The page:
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Post and production pulled in by Gravity

“Twenty years ago what we did, along with every other facility, was termed post production,” declared William Sargant, co-founder and CEO, Framestore. “Now that term is no longer relevant. What we do is digital production.”

“Twenty years ago what we did, along with every other facility, was termed post production,” declared William Sargant, co-founder and CEO, Framestore. “Now that term is no longer relevant. What we do is digital production.”

Framestore was the lead visual effects house on Alfonso Cuaron’s Gravity, widely tipped for an Oscar nomination in such categories as visual effects and cinematography.

“A few years ago the percentage of shots in a film or TV show touched by computers was small,” said Sargant. “Now the percentage of shots can regularly be 50-60% or more and when you add to that that the majority of imagery is now captured digitally, people like us become an essential element of storytelling. We are embedded in pre-vis and production design solving problems from inception to completion.”

Much of Gravity was shot in a 3mx3m space rigged with over 4000 LED bulbs for cinematographer Emmanuel Lubezki to create the lighting effects.

“Emmanuel spent one week a month over the best part of a year pre-planning the lighting with our artists,” explained Sargant. “His cinematography was virtual in the sense that he’d say ‘I want to place my lights 12,000 miles away’. That would be a normal conversation. On a physical set the lights would be 40ft [13m] away, but he had no problem conceptualising that the sun was one of his light sources, or in using the light reflected off the earth. He is still using a director of photography’s traditional craft skills to frame and light a scene but he has a different set of people on his team helping to enhance the photography.”

The film’s stereo supervisor Chris Parks of Vision3 was involved a full year before principal photography began.

“The first conversation I had with Alfonso was him explaining ‘this is going to be in 3D, what do we need to think about’,” said Parks. “We talked about how his long signature shots, in which the camera moves around the subject, could work fantastically well in 3D and about using wide angle lenses to achieve the type of roundness and volume he was looking for.”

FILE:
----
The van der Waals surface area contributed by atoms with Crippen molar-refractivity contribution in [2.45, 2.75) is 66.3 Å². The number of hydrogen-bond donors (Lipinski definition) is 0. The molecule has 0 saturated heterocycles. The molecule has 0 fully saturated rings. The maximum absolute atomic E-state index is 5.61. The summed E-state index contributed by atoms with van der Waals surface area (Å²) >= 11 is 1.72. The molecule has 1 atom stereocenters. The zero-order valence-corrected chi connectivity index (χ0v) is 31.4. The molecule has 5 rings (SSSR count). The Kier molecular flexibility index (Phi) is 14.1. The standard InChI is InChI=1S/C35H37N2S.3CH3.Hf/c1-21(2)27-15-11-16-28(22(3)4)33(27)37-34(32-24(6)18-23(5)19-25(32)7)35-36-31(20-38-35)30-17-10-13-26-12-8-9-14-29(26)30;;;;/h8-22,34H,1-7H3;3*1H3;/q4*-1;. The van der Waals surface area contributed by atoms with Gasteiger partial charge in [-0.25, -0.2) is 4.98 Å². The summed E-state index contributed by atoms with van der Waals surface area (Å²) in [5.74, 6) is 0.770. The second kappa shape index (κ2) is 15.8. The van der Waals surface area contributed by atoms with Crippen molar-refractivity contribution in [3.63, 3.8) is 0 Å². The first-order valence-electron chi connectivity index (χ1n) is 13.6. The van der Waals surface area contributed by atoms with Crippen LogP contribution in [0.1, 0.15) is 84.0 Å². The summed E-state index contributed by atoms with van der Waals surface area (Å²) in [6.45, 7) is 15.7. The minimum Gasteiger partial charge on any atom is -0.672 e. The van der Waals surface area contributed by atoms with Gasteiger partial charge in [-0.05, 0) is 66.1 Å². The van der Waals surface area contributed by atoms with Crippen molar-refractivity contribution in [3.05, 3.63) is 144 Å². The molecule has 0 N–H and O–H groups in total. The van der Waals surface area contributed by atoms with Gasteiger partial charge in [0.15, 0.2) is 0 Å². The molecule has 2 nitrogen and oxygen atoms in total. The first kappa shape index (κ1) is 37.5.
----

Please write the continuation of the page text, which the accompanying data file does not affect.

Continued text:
In 2010 when Cuaron approached the British stereographer, the intention was to shoot in native 3D.

“I ran some tests with Chivo [Lubezki] using Alexas on 3Ality rigs at Leavesden Studios to give Alfonso a taste for how 3D could enhance the feeling of weightlessness and how stereo could work with camera movement and lighting.”

The use of wide-angle lenses throughout the shoot enabled Parks to pull elements into the theatre space. These included sun flares, debris such as a ballpoint pen, air bubbles and parts of the escape pods.

“We were able to make narrative use of 3D because Alfonso had integrated 3D with cinematography, visual effects and every other craft department from the outset,” added Parks.

To capture the fluidity of movement that Cuaron and Lubezki wanted it was eventually decided to use robotic camera arms, for which the bulk and weight of the dual 3D cameras were unsuitable.

“There were several scenes that I would have loved to shoot natively but at the end of the day it was impossible to get the rigs into the confined spaces, or to support them on the robotic arms, needed to get the zero gravity feel,” he said.

About 25 minutes of the movie, notably shots of the two capsules and the film’s final shot, was post converted at Prime Focus London under Parks’ supervision. The exterior scenes, with the exception of the final shot, were principally stereo rendered CG. In conjunction with Framestore and vfx superviser Tim Webber, Parks used a ‘Virtual Rig’ and was able to manipulate the amount of depth per shot in a similar manner to operating the inter-axial distance between native stereo cameras.

Framestore won its first Academy Award for the VFX on The Golden Compass (2008), shared with Rhythm & Hues and the film’s VFX supervisor Mike Fink. The facility was also nominated for Superman Returns (2007), The Dark Knight (2009), and Harry Potter and the Deathly Hallows – Part 1 (2010). It also contributed shots to Avatar (2009).

“It would be tempting fate to talk up our chances [for Gravity] this year,” said Sargant. “There is great work by Weta and ILM. It is in the lap of the gods.”

Of the Golden Compass win, Sargant said: “It is a validation of your work but it doesn’t get you your next job or put a premium on your next work. The nominations themselves are of real value because you are being judged by a community of peers, whereas the final vote is made by the entire Academy.”

Aside from Gravity, Framestore has worked on recent or upcoming releases including The Secret Life of Walter Mitty, Inside Llewyn Davis and 47 Ronin. It is currently working on projects including Jupiter Ascending, Paddington, Robocop, Dracula Untold and Edge of Tomorrow.

Although Framestore has won 14 Emmys, VFX for TV is not currently a focus for the company, but Sargant does not rule it out.

“We do three to four movies a year and TV, I am sure, will be part of the mix. We are fully booked until next year but if the right project came across our desk we would look at it. TV has tighter budgets and faster turnaround times but can also provide more creative freedom than features work. On TV there is generally just one VFX house involved, whereas in most features you could be one of many houses supplying a single scene or part of a scene.

“The TV visual effects industry in this country benefits from the UK’s strong community in commercials and features. With the introduction of the UK TV tax break I think you will see more innovative work being done in VFX for TV in the UK over the next three years.”

By Adrian Pennington